the Movement Disorder Societies charitable and educational
naadvocacy.org is the website of the The Institute
for Neuroacanthocytosis. It is the Advocacy's international
centre for supporting patients and promoting clinical and basic
research. The website provides access to resources found on
Everyday tips for NA patients
Welcome to this new section in NANews specifically for patients. Here, we'll share non-medical techniques some patients find helpful for coping with some of the symptoms of NA, and we also share details about daily activities of patients and how they spend their time.
Raine Petersen writes from Australia to tell us how her brother Robbie used to overcome some mobility difficulties. To change channels on the TV, he had to rest his hands with the remote on top of his head or the remote would fly away. Getting out of bed was made easier by placing a bean bag next to the bed and he would roll onto it. Rubber padding was put on the walls of the shower so he would not injure his head when moving about.
Jane Donaldson has shared a treatment she uses with her daughter Sandra Schwartz in the US. Essential natural oils seem to be helping Sandra appear and feel calmer. Jane also massages her throat with "Wild Orange" for relaxation.
From an Israeli patient, father and therapist we have received the following:
"After five months of treatments with acupuncture and an herbal formula, we can now see Enav has more appetite, being more sociable and his laughter is back. He no longer spits and his tics are mostly gone. He sleeps without the need for pills. Enav's therapist is working to alleviate his tiredness and loss of some memory. We are all hopeful as Enav's changes have been beyond our expectations." We have subsequently heard that Enav has experienced some regression and symptoms have returned somewhat; they are still using acupuncture.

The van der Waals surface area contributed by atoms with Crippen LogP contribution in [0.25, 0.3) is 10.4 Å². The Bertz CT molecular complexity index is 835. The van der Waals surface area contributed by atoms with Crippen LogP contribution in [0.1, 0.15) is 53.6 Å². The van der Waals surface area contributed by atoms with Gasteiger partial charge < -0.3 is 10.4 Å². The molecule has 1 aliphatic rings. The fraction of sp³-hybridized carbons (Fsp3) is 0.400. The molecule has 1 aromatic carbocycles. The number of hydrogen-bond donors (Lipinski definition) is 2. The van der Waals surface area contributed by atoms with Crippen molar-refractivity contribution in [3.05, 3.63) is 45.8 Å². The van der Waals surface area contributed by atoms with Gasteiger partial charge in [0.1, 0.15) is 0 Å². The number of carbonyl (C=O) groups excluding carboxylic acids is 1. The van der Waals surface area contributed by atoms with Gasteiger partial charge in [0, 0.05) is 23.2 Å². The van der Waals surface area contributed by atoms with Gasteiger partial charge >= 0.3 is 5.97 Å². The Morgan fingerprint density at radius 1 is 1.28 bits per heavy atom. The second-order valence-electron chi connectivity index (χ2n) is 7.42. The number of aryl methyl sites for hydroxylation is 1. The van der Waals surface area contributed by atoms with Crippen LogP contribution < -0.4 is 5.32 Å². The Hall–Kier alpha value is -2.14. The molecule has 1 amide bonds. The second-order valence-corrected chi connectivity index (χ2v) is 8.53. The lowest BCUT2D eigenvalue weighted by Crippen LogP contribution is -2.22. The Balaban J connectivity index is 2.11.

Acupuncture and NA
In rare diseases such as Neuroacanthocytosis (NA) it is extremely difficult to conduct the usual clinical trials of potential therapies, in which one group of people who receives the therapy, and one group that does not. Therefore we often have to rely largely on reports of therapies which have been tried in a single person, such as in the report above of a person with NA who had a positive response to weeks of acupuncture. This will inevitably provide hope for others but at this stage we advise caution.
It is very exciting to hear of anything which is beneficial in NA, even in a single patient. In order to learn more about potential benefits of acupuncture in NA, and to have greater confidence that this is something that other people might want to try, we would encourage the practitioner to provide longer term follow up of their patient (maybe by documenting using a video).
It would be useful to learn if there are improvements - or lack of worsening - in specific tasks that the person has difficulties with, such as writing, eating or tying shoe laces. This might provide some very interesting evidence of the efficacy of acupuncture in this severely debilitating condition that could then be tested further.